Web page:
Denver Planeteer Network

On October 21, 2010, in Denver, by Nathan

Can you get to Denver on Sunday?

If so, you can be a founding member of the Denver Planeteer Network!

Havey Productions Studio
1836 Blake Street Ste 203.
Denver, CO 80202

Sunday, October 24th
5:00 – 6:30pm

Planeteers & Friends of Captain Planet Invited

Please RSVP: Nathan (at) CaptainPlanet (dot) Me
View the Facebook Invite

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The Great Plastic Island in the Pacific

On September 29, 2010, in Los Angeles, by Nathan

J. Basil Dannebohm is a Planeteer in Denver, Colorado

If you’ve ever seen the BBC’s documentary: “The Blue Planet Seas of Life,” you know that our planet’s oceans are some of the most gorgeous and mysterious of Mother Nature’s wonders. The deeper you dive, the more elusive and almost prehistoric-like the creatures. In the ocean’s more shallow area’s one can find sea turtles, orca whales, dolphins, sharks … and a mass of plastic and garbage twice the size of Texas.

You read that correctly, there is a massive garbage dump double the size of the second largest of the United States. The area comprises nearly 8.1% of the Pacific Ocean and contains somewhere around 100 million tons of debris, mostly plastic.

So now that you’ve picked your jaw up off of the ground, you’re next question is probably “how did all that garbage manage to make its way into the ocean and where exactly is it?”

While I do not have the assistance of Bill Nye the Science Guy, I do have Wikipedia, so I am able to break it down for you in some scientific terms …

The “Great Pacific Garbage Patch” as it is more commonly known is located in the central North Pacific Ocean located roughly between 135° to 155°W and 35° to 42°N.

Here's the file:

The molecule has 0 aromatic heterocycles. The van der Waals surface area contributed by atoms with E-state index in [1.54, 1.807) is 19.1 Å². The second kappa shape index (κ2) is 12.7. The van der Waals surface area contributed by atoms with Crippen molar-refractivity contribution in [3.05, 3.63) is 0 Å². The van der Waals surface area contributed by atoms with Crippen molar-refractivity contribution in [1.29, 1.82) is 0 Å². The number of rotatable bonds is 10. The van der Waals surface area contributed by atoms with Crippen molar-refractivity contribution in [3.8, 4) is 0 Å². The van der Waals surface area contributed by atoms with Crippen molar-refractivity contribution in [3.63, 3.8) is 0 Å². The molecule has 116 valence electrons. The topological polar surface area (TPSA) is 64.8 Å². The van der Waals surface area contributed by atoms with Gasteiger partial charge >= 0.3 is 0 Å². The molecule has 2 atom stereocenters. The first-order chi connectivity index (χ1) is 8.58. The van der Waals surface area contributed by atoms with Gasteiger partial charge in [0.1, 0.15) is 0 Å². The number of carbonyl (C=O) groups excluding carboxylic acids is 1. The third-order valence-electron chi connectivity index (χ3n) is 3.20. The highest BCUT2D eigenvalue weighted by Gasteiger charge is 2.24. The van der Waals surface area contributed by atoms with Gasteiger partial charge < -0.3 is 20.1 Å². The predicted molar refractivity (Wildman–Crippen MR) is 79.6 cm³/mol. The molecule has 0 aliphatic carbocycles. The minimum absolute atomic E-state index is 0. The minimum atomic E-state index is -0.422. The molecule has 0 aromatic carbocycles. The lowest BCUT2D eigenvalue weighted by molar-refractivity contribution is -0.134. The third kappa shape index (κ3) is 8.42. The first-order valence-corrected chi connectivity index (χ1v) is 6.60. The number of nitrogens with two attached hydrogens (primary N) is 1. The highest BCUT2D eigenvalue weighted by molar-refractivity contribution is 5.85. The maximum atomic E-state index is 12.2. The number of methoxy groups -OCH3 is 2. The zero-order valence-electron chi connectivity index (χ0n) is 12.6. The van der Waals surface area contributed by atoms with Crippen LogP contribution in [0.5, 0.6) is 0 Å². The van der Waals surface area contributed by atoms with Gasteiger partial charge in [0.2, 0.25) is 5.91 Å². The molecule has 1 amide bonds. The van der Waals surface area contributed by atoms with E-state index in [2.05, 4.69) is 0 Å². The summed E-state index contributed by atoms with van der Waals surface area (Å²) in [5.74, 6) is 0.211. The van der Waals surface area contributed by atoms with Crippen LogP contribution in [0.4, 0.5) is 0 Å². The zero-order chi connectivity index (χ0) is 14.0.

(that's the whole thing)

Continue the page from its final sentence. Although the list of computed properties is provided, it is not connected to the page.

Now that we’ve answered the where, let’s examine the how.

According to our good friends at Wikipedia: “The rotational pattern created by the North Pacific Gyre draws in waste material from across the North Pacific Ocean, including the coastal waters off North America and Japan. As material is captured in the currents, wind-driven surface currents gradually move floating debris toward the center, trapping it in the region.”

Oceanographer Charles Moore believes that 80% of the Great Pacific Garbage Patch is from land-based sources while only 20% of the mass comes from sea vessels. Moore further believes that ocean currents carry the debris from North America’s west coast to the patch in a year or less.

So how does all of this affect our ecosystem (as if you really have to ask) …

Well, aside from being a mass of waste floating around the ocean, over time the sun starts to break down the plastic into tiny particles. These small pieces of plastic resemble the plankton that is a vital food source for a wide variety of marine life. The sea creatures consume the plastic and either die or suffer from poisoning effects.

If the thought of marine life being jeopardized doesn’t tug at a heart string, think of the long term results of this island of plastic. Eventually it will catch up with humans as well. Nature has a delicate balance, when it’s interfered with; it’s only a matter of time before the damage becomes apparent … usually it’s too late.

Before I conclude today’s grim look at the deep blue sea, allow me to revisit the question of how this garbage patch originated.

Sure, we’ve examined how the patch managed to form scientifically, but the greater issue at hand is not ocean currents, the greater cause is you and me.